In today's world there is a flood of self-publishing (which it is not always easy, especially on the first go-around, as there is a lot of learning and work involved), which can be misleading to those out there who still have to understand there is so many steps and layers to completing a written project, if your goal is to publish. We all have experienced the skew in perception when the smiling YouTuber in a 10-minute video tells you it is an easy-peasy thing to do and takes very little time, just follow the steps, 1, 2, 3 and voila, done!
I share all this for you, dear readers, not to discourage you, but to let you know that it can sometimes be a lot, but...in saying that, there is an amazing payoff, too, for all the hard work when you have successfully completed and published a book. It is totally worth all the hours of work. And just remember, you do not have to do all the work yourself. The business of writing, like any other field, has many trained and knowledgeable specialists in many different areas. You can certainly write something, and then hand over your manuscript to multiple professionals, for the several editing levels, illustrating, (if need be), and/or publishing. There are so many options available in every step of the writing process, even if all you need is a strong writing community behind you for support, (and I do, thankfully.)
I'll admit, I'm a sponge for learning, and a tad stubborn, when I want to do something myself, so I like to handle most of the processes of producing a book myself. I will admit that when I took on the business of learning to create digital art to illustrate my own stories, I really banged around and frustrated a few brain cells, never mind my fingers, and parts of my aging body as I spent hours leaning over a brand new, later version, not so cheap iPad that I had to buy to be able to draw, paint and illustrate with the Apple Pencil in a new app. Whew! That was quite the learning curve for this older gal!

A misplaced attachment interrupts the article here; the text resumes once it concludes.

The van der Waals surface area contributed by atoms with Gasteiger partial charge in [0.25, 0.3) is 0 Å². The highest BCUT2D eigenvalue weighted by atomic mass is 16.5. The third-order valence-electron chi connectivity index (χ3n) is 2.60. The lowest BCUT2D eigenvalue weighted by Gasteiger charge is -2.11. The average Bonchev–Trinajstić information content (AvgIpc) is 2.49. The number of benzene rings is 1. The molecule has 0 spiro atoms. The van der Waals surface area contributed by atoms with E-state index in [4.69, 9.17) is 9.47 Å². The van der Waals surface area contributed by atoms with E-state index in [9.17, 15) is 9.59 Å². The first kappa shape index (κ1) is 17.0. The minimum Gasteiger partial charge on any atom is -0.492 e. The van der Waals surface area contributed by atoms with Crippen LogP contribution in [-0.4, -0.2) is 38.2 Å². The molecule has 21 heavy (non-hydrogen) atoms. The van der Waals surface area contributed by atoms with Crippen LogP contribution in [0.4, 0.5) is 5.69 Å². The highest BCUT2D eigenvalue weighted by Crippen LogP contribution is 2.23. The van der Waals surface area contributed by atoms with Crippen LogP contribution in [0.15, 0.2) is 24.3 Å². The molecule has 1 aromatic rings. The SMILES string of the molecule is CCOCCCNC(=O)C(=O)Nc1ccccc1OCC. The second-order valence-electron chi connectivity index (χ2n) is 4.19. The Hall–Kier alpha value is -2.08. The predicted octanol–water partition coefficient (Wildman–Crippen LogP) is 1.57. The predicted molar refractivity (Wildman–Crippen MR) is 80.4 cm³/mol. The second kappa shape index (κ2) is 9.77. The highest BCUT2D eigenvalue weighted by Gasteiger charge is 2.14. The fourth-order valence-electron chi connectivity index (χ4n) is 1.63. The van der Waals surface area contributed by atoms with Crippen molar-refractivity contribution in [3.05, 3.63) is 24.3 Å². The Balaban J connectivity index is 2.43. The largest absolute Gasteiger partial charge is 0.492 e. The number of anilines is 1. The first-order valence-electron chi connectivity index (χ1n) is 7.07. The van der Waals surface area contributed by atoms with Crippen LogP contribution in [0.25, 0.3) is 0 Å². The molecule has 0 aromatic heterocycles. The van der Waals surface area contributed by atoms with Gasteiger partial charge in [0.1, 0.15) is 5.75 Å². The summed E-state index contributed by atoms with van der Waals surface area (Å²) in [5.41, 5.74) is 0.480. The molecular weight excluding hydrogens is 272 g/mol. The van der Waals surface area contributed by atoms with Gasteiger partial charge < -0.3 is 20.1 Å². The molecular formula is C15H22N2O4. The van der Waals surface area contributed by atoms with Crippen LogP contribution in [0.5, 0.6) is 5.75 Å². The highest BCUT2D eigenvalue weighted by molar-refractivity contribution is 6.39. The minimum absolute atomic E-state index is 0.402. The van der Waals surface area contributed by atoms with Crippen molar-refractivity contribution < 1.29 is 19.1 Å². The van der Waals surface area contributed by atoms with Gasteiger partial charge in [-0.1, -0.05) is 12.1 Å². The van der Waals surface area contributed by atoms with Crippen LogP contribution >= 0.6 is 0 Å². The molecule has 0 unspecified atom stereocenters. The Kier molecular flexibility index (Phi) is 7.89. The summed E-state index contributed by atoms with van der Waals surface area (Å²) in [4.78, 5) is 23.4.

However, I would not trade in my hours of sitting on my iPad and computer, furiously pounding out the words and lines to a new story or poem, because when I am writing I am in my bliss. And even though I now realize there is tons of work involved to make something feel like it is fully completed, it is definitely worth it, and I'm excited for every new project I feel coming up on the horizon. So...whether I'm blissfully capturing butterfly-fluttering words coming to me easily, or slogging through a paragraph like my boots are stuck in the mud, the satisfaction, and the self-confidence I am rewarded with upon completion makes me truly happy, and after all, isn't that the best way to live? I say, sit down, roll up your sleeves and go for it! It's a lot of work, but it is totally worth it!
Just an end note to share as well, I often go back and read my own published books from time to time, even if I still have to silence my inner critic on this and that. I have to say I experience such joy by reading my own pages. Sometimes I am lost, once again, in my story with my characters living on their paths, and sometimes I am taken back to a place in my life that created the inspiration for my story, some event, or revisiting a time or a place that fuelled the ideas within the book. It's so cool.
In any event, go ahead and try whatever it is you want to write, for writing is a rewarding experience, with or without publishing. Take the first step, pick up a pen and paper, or open a new file in your computer. It is a great way to spend time with yourself, and open you up to a multi-layered world. Just know, that if you want to finish and publish your project, there is a hard-working but rewarding journey ahead of you.